With her family background, Lisa Wojcik could have ended up making any number of sweet treats. The family’s move to Sacramento when Lisa was 5 meant she could see a lot of her paternal grandmother. “Lucky for me, she was a wonderful cook, baker and gardener, and I got to spend weekends and summers with her. When we visited my mother’s mother in Denver, we baked cookies for Santa together. Mom’s sister is famous for her caramel corn. Mom’s brother makes peanut brittle. Mom’s best friend makes orange rolls, and she’s the best jam maker in the world. Her fig-walnut jam is my request for Christmas every year. Growing up, there were people baking around me all the time.”
Every holiday season Lisa and her mother made candied pecans. “We made them as long as I can remember. Hers is the original recipe that I follow today. A favorite family story is of the time she had packaged a lot of tins with candied pecans to give to folks who dropped by, neighbors, friends, co-workers at my dad’s pharmacy. When she came home from shopping, the tins were mysteriously empty, the pecans had magically disappeared. I guess you could say that my brother and sister and I were her biggest fans.”
“I didn’t learn how to cook, but I learned how to bake,” Lisa laughs. And her siblings carry on the family tradition as well. “My younger brother, James, Is always experimenting in the kitchen. He makes phenomenal cheesecakes. My sister, Anna, has always been the birthday cake maker in the family, and she is also a really talented cook. She’s a person who can look over what’s in the fridge and make a delicious meal from it.”
Lisa may have inherited the mantle of candied nut maker, but it wasn’t the first professional path she took. At UC Santa Barbara she got a degree in English, and after graduation took various jobs, none of which inspired her. “Then I heard about the Fashion Institute for Design and Merchandising. Every one of the courses in the visual communications major sounded like a dream to me. Even though I had no idea what I would do with it, I just knew I had to go. So I quit my job, dropped everything and moved to San Francisco to go back to school. It was the perfect decision for me.”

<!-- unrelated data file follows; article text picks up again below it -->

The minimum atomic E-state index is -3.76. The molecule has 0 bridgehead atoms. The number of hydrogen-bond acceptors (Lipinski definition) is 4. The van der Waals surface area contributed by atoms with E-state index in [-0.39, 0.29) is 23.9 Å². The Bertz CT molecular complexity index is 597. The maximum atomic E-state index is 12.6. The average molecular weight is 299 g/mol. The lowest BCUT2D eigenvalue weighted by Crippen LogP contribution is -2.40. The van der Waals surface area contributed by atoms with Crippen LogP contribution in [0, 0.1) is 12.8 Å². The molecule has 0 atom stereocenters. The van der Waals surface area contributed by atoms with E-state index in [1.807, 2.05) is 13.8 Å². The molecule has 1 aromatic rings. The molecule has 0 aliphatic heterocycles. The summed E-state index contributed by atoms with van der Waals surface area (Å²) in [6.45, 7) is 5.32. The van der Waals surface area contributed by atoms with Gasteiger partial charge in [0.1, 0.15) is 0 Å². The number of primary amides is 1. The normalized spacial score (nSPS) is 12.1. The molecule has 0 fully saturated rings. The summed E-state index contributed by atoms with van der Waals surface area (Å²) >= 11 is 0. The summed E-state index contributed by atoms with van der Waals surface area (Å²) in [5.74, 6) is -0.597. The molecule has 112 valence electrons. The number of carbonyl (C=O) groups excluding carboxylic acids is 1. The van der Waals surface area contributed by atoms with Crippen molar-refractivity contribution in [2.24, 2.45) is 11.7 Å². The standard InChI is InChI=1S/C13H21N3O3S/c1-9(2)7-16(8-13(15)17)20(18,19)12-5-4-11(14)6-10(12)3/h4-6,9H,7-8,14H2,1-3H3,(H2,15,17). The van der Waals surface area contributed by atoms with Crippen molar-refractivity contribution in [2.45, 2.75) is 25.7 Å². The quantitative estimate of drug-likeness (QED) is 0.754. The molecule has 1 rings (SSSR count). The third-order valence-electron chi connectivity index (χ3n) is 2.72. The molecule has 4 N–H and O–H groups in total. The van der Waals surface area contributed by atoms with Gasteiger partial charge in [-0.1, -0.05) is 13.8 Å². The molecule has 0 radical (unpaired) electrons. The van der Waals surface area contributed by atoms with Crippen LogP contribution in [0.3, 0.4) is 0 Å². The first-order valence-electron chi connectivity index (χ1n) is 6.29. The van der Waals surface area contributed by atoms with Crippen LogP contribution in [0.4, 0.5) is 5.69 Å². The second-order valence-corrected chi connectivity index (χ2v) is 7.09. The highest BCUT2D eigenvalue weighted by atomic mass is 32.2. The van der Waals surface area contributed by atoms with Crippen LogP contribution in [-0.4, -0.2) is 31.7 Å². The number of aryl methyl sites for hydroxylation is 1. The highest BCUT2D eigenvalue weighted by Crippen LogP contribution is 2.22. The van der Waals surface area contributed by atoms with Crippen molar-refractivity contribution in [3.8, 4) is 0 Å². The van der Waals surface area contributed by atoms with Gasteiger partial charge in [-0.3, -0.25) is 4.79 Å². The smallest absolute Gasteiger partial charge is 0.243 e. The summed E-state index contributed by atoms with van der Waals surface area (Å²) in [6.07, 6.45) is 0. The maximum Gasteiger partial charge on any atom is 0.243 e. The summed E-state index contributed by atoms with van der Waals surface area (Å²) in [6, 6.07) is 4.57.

Lisa graduated third in her class and built her career from that school experience, the people she met, the connections she made, and the confidence she built. For the next ten years, she was the visual merchandiser for a number of San Francisco companies. When her employer opened a new corporate office in Santa Barbara, she took the opportunity to go back there. Expecting to be with the company for a long time, she found herself frustrated by corporate politics.
“After a couple of years, I realized that I was not going to be happy unless I was running my own show. For years people had been telling me that I should make the candied pecans, and I started to explore the idea. At first, I kept my day job and worked nights and weekends on Black Bow Sweets. I wasn’t getting much sleep, but I was so excited and so focused that it was fine. With my background in design, it was exciting to design for myself. The fact that it was for me, made even the hard stuff, like permits, license, etc do-able.”
“The thing I love the most is that I am never bored. At first it seemed stressful and overwhelming, but it turns out I like the fact that my work is never done. Black Bow Sweets gives me a purpose, fulfills a really big part of my mission in life.”
“My business is so much a manifestation of who I am and my personal aesthetic, the classic lines, the black and white palate. The nuts are classic, and when people respond with such joy, it’s the best feeling in the world. I write every day in my gratitude journal that I’m grateful that I could create my own brand from scratch and that I can do this for a living.”